[Bldg-sim] Load Calcs with Energy Simulation Software

Dan Katzenberger dan at eeEnviro.com
Fri Jan 25 22:09:00 PST 2008

There are several differences between load calculation and energy simulation
programs, some of which others have mentioned.  Some other differences
Summer load calculations are done at the worst summer design conditions
(outdoor air temperature, outdoor humidity, solar gain, etc.), and all of
the internal gains are assumed to be on 100% (e.g., people, lights,
equipment, etc.).  Energy programs use schedules and may not have 100% of
the internal gains on during the peak summer conditions, thereby suggesting
smaller equipment sizes.
Winter load calculations are done at the worst winter design conditions
(outdoor air temperature, nighttime, etc.), and the internal gains are all
assumed to be 0% (e.g., no people, no lights, no equipment, etc.).  Energy
programs use schedules, and may not have 100% of the people, lights, and
equipment off during peak winter conditions.
Some load programs allow the user to add a safety factor to the heating and
cooling loads (not just the equipment size).  So the heating/cooling load in
your zone is increased, therefore your air supply cfm is increased, your AHU
is increased in size, your plant size is increased, etc.).  I don't know how
to do this directly in any of the energy analysis programs that I use.
Because of these and other differences, I have found that energy modeling
programs will give smaller equipment sizes than do load programs.  Engineers
typically error on the side of safety, and therefore they prefer to size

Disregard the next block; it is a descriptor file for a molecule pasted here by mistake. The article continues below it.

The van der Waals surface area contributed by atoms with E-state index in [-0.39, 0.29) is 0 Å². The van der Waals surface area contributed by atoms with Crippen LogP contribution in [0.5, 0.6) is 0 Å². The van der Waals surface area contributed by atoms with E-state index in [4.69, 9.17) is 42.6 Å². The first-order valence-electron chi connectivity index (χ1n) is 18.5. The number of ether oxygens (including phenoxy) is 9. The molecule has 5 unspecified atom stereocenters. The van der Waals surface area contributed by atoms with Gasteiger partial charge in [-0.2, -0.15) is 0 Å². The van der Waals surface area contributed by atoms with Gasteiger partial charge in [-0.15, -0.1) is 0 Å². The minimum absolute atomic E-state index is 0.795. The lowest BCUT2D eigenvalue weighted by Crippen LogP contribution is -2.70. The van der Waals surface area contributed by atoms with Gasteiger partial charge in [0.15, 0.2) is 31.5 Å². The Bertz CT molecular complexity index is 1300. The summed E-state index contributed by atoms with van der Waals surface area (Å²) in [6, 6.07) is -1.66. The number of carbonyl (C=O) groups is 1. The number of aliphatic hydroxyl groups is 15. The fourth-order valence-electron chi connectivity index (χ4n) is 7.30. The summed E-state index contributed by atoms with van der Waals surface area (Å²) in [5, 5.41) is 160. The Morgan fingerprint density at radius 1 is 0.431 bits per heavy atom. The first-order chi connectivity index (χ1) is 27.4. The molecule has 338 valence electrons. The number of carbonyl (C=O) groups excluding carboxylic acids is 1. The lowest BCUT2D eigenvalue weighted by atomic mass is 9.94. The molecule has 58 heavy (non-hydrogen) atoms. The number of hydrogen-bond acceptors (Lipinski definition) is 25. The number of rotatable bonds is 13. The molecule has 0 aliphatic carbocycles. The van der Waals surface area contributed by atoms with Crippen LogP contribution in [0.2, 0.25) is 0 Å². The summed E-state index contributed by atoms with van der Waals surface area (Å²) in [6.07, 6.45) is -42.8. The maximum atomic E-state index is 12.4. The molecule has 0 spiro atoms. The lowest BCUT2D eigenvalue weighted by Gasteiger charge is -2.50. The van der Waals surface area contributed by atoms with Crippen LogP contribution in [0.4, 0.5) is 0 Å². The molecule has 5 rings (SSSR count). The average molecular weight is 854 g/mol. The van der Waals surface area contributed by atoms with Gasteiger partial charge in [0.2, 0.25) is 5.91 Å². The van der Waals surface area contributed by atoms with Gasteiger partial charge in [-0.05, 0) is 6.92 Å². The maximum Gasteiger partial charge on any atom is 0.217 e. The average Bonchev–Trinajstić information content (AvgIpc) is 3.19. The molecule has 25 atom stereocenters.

equipment for the worst possible scenarios as described above.  When I was
designing building mechanical systems, I would never count on 25% of the
lights being on at night when it's -20 degrees F outside so that I could
reduce my boiler size.  My loads program would give me a larger boiler,
whereas my energy modeling program would give me a boiler sized as if the
lights will be on.  Also, the local TMY2 weather file that I use for energy
modeling doesn't even have -20 degrees F as an outdoor air temperature, and
this is the temperature that many engineers use to design their heating
systems.  M loads programs allow the outdoor design conditions to be input
Load programs require much less input than energy programs, and generally
don't require any special knowledge, art, or workarounds.  Energy modeling
programs require much more input, require very specialized knowledge and
experience, and always require workarounds and creative inputs (art) to get
the correct results.
All that being said, Trane's Trace 700 program does an acceptable job of
being both a loads program and an energy analysis program, although it does
have strengths and weaknesses in both areas.  In Trace, when running loads,
you can disable the energy related inputs.  After you are satisfied that you
have the correct loads, then you can proceed to working on the energy
parameters and inputs.  You can easily switch between running loads only and
loads + energy at any time.
Daniel A. Katzenberger, P.E., CEM, LEED-AP 
Principal & Certified Energy Star Green Building Engineer
Engineering, Energy, and the Environment, LLC
"The Green Group"
420 North 5th Street, Suite 305, Minneapolis, MN 55401-1348
(612) 327-4210

From: bldg-sim-bounces at lists.onebuilding.org
[mailto:bldg-sim-bounces at lists.onebuilding.org] On Behalf Of Jonathan Curtin
Sent: Friday, January 25, 2008 3:25 PM 
To: bldg-sim at lists.onebuilding.org
Subject: [Bldg-sim] Load Calcs with Energy Simulation Software

Hello All,
Would anyone out there like to share experiences or precautions in using
simulation models (particularly eQuest, DOE2.1e, EnergyPlus) for load
calculations? Any advantages/disadvantages, tricks, or warnings in using
these simulation models as opposed to dedicated load calculation software
like Elite's CHVAC? Any studies comparing the two?

Jonathan Curtin EIT, LEED AP


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